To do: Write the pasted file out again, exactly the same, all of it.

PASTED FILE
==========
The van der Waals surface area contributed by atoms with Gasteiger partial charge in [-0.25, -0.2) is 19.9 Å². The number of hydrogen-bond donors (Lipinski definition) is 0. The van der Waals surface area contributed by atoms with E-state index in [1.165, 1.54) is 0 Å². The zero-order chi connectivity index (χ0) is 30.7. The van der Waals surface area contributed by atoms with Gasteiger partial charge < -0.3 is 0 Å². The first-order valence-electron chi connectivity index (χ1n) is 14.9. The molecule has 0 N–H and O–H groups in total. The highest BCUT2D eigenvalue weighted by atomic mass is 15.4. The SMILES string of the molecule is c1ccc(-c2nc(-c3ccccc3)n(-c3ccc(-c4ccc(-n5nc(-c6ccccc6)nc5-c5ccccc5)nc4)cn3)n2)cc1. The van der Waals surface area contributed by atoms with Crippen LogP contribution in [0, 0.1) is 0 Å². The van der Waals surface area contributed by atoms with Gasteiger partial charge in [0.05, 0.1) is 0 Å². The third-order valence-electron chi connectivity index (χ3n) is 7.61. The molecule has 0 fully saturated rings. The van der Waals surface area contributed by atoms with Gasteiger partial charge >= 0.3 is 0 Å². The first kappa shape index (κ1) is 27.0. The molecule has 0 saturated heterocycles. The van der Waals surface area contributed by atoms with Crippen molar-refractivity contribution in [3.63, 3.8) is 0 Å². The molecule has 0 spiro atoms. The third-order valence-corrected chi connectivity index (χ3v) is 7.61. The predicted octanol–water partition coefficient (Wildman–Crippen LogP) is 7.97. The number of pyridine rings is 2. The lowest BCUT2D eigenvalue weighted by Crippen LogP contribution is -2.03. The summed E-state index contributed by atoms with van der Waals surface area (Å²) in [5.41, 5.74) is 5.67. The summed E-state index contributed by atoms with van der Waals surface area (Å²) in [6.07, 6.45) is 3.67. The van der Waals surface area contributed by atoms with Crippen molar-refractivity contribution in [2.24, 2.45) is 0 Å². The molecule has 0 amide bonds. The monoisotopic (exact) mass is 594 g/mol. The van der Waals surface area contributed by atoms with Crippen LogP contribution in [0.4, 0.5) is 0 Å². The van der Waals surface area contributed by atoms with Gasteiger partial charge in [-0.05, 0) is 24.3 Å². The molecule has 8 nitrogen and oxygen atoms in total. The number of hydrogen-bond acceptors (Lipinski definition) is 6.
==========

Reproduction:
The van der Waals surface area contributed by atoms with Gasteiger partial charge in [-0.25, -0.2) is 19.9 Å². The number of hydrogen-bond donors (Lipinski definition) is 0. The van der Waals surface area contributed by atoms with E-state index in [1.165, 1.54) is 0 Å². The zero-order chi connectivity index (χ0) is 30.7. The van der Waals surface area contributed by atoms with Gasteiger partial charge < -0.3 is 0 Å². The first-order valence-electron chi connectivity index (χ1n) is 14.9. The molecule has 0 N–H and O–H groups in total. The highest BCUT2D eigenvalue weighted by atomic mass is 15.4. The SMILES string of the molecule is c1ccc(-c2nc(-c3ccccc3)n(-c3ccc(-c4ccc(-n5nc(-c6ccccc6)nc5-c5ccccc5)nc4)cn3)n2)cc1. The van der Waals surface area contributed by atoms with Crippen LogP contribution in [0, 0.1) is 0 Å². The van der Waals surface area contributed by atoms with Gasteiger partial charge in [0.05, 0.1) is 0 Å². The third-order valence-electron chi connectivity index (χ3n) is 7.61. The molecule has 0 fully saturated rings. The van der Waals surface area contributed by atoms with Gasteiger partial charge >= 0.3 is 0 Å². The first kappa shape index (κ1) is 27.0. The molecule has 0 saturated heterocycles. The van der Waals surface area contributed by atoms with Crippen molar-refractivity contribution in [3.63, 3.8) is 0 Å². The molecule has 0 spiro atoms. The third-order valence-corrected chi connectivity index (χ3v) is 7.61. The predicted octanol–water partition coefficient (Wildman–Crippen LogP) is 7.97. The number of pyridine rings is 2. The lowest BCUT2D eigenvalue weighted by Crippen LogP contribution is -2.03. The summed E-state index contributed by atoms with van der Waals surface area (Å²) in [5.41, 5.74) is 5.67. The summed E-state index contributed by atoms with van der Waals surface area (Å²) in [6.07, 6.45) is 3.67. The van der Waals surface area contributed by atoms with Crippen molar-refractivity contribution in [2.24, 2.45) is 0 Å². The molecule has 0 amide bonds. The monoisotopic (exact) mass is 594 g/mol. The van der Waals surface area contributed by atoms with Crippen LogP contribution in [0.4, 0.5) is 0 Å². The van der Waals surface area contributed by atoms with Gasteiger partial charge in [-0.05, 0) is 24.3 Å². The molecule has 8 nitrogen and oxygen atoms in total. The number of hydrogen-bond acceptors (Lipinski definition) is 6.